Wedding pictures by Jonathan Beiko

 

But the best, it was to welcome my family for the first time in Mexico. We went out, we had a super nice night at the place of my parents in law who are wonderful people and then…my better half and I took the road to Yucatan and Quintana Roo with my mother and my sisters (articles are still in process: I am terribly late!!!) We all had an amazing time and I was super happy to share Mexico with my family.

 

At the end of the month, they were back to France and I was back to my French classes where I animated different debates around the French Presidential elections. As I mentioned it on the blog, being an expatriate is not an excuse to not vote. The only thing to do is to register yourself to the French Consulate list in order to get a Consulate number and being able to vote. It’s also something to do to let know to the French government that you are living abroad: this can be really useful in case of any problem in your host country.

 

May 2017 – A new slap in the face

 

I achieved my French classes with a little twinge of regret and I completed my applications for the PhD in Social Sciences. As I said it, I didn’t get enough points at the TEC exam in Spanish (enough for a Master but not for a PhD) and I didn’t have enough neither at the GRE.

 

I wrote articles about cultural differences between France and Mexico, especially about women and I was again looking forward being in France.

 

As a parenthesis, I went to the picnic organized by the French association of Monterrey where, mainly, men have been sent to Mexico by their French company. Their family (wife and kids) followed them and for many women, it is not easy to get a working visa and being able to reinvest themselves in something. In most cases, they don’t necessarily find opportunities in their field and have to reinvent another path. There were also mixed couples French/Mexican and it was nice to exchange a bit with people who you share the same problematics.

 

 

June 2017 – Missing France

 

As I had failed the PhD application, I restarted my job research (actually, I never really interrupted it) more intensively and without any enthusiasm. I went to a job fair organized by my business school and to some job interviews. It didn’t go that well and again I felt terribly bad. At the same time, did I really want a job with 6 vacation days a year and so not being able to see my family? The answer is clearly NO.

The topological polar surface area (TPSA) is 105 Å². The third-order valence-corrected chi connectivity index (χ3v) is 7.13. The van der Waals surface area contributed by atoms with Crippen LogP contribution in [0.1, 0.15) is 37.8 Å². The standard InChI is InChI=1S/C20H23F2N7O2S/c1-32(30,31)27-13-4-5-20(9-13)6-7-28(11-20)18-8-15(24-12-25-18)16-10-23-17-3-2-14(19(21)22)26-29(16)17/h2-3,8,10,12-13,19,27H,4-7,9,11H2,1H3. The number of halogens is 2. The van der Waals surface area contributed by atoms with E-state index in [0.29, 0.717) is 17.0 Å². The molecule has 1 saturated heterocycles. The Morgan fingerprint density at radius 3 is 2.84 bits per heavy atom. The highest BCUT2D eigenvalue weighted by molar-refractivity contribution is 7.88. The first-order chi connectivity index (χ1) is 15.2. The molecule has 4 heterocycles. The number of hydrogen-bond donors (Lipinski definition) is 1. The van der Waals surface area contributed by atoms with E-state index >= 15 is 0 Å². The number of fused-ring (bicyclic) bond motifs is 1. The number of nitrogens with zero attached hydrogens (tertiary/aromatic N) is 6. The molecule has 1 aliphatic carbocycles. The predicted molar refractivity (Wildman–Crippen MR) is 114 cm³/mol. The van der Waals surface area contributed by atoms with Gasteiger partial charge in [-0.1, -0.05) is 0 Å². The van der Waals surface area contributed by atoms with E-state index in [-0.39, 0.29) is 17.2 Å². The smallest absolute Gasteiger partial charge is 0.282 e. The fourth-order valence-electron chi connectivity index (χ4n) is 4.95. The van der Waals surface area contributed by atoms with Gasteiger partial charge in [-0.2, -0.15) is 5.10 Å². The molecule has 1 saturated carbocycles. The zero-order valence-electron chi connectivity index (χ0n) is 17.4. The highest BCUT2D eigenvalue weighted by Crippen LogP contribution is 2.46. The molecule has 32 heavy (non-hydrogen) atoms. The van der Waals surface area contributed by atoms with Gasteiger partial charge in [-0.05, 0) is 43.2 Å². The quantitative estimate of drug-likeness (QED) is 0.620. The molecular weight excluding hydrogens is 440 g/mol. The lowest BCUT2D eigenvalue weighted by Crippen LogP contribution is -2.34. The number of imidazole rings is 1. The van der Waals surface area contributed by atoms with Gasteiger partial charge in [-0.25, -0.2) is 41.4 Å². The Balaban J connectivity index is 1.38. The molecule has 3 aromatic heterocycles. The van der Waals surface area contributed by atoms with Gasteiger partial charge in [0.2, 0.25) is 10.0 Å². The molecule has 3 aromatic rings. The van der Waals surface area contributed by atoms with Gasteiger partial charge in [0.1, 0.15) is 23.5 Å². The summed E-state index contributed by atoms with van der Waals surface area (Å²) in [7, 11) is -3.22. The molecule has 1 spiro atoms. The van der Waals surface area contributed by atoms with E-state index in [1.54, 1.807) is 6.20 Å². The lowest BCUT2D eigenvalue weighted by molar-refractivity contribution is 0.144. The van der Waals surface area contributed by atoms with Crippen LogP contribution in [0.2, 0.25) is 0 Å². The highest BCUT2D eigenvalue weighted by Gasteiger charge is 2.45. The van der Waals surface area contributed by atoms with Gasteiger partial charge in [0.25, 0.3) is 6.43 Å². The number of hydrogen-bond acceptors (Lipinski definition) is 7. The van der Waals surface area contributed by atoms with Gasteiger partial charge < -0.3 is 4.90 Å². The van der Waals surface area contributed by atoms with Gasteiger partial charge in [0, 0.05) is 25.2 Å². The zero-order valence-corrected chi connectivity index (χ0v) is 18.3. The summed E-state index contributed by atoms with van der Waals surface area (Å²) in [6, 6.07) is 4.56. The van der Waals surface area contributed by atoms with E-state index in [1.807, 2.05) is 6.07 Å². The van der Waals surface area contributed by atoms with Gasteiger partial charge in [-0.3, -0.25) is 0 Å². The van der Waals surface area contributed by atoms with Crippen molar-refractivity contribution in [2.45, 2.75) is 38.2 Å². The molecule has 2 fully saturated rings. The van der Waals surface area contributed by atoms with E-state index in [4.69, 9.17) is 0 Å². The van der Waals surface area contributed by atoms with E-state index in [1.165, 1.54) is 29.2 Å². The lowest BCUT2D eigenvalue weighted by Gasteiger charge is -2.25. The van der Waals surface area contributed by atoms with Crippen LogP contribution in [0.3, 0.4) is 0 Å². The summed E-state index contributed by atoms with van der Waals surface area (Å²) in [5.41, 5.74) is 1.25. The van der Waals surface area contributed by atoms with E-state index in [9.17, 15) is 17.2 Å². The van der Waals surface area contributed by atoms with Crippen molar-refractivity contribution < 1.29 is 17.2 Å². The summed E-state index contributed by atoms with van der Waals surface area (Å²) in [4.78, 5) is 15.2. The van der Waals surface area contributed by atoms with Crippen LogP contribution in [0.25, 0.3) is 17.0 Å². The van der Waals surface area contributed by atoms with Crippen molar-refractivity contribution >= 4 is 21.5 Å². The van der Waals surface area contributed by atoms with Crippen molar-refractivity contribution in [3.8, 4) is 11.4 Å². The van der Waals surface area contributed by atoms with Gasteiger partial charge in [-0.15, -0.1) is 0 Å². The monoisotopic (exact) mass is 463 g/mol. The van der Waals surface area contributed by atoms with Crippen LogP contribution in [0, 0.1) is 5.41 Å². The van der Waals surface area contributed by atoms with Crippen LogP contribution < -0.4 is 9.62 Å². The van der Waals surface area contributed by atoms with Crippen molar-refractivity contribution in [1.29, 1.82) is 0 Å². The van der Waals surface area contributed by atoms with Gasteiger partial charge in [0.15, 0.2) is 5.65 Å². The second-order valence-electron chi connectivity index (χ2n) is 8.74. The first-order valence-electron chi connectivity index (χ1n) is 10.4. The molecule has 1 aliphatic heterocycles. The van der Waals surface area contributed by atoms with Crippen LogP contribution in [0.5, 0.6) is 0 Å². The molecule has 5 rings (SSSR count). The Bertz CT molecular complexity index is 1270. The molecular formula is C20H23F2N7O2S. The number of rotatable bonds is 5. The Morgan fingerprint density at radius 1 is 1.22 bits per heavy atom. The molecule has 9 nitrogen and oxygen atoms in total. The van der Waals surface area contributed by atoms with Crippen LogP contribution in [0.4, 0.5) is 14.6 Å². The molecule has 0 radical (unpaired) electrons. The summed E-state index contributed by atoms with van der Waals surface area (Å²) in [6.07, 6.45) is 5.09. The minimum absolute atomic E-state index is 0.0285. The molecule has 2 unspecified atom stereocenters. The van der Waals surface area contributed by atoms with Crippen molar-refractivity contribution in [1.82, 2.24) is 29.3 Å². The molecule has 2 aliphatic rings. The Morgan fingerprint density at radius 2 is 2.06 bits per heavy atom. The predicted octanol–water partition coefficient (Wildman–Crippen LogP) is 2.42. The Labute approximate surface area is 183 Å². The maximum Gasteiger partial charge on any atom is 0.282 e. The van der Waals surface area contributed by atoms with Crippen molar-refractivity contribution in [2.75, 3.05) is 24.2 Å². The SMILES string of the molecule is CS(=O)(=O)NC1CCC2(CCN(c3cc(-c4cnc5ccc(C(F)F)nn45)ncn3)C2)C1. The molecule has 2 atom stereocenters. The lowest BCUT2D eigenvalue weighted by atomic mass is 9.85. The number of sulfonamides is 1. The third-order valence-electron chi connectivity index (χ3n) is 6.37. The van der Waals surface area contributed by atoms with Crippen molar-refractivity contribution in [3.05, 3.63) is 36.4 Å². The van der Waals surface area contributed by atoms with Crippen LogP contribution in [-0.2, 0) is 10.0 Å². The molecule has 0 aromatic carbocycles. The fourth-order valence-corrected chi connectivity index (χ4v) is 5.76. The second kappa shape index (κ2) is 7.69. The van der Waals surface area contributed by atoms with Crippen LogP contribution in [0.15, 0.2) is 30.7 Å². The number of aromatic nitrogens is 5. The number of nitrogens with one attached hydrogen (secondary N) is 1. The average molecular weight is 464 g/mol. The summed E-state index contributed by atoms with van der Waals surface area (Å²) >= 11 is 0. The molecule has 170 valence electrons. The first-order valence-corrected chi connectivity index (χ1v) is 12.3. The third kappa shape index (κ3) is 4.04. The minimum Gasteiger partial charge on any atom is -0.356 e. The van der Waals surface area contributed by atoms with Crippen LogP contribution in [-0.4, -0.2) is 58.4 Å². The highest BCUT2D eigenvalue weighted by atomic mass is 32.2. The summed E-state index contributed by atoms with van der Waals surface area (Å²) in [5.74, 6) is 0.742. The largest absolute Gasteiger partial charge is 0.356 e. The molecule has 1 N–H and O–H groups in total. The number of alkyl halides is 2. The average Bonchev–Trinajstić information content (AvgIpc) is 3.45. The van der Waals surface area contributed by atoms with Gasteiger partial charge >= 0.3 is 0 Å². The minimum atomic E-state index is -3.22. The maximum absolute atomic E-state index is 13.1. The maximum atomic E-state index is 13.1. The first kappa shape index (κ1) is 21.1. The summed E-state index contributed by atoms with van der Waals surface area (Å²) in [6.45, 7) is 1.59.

I am conscious that I should be stronger, as I was before…But Mexico harmed me at a certain point and I feel the irremediable need to protect myself. I know that it probably comes from me, that I don’t have the good attitude and I am responsible for what happens to me. I know that I am probably not enough adaptable and that I probably don’t make enough efforts. The truth, is that I don’t want anymore. I depreciate myself for not having a successful job but paradoxically, I don’t want a job in a company anymore. I feel disgusted without really knowing why.

 

I think that moving to Mexico has been way harder that what I expected. We always know that it will be difficult, that it will be a big change, but I didn’t fully measure it. I think that I am tired: “of doing nothing?” people will probably think…

 

The fact is that in June, even more than in January, I was really looking forward going to France. I was achieving the last wedding plans for the religious wedding in Paris, something highly important for me. And I took the plane on the 20th of June to arrive in Paris the first day of Summer.

 

July 2017 – Parisian wedding, THE wedding, MY wedding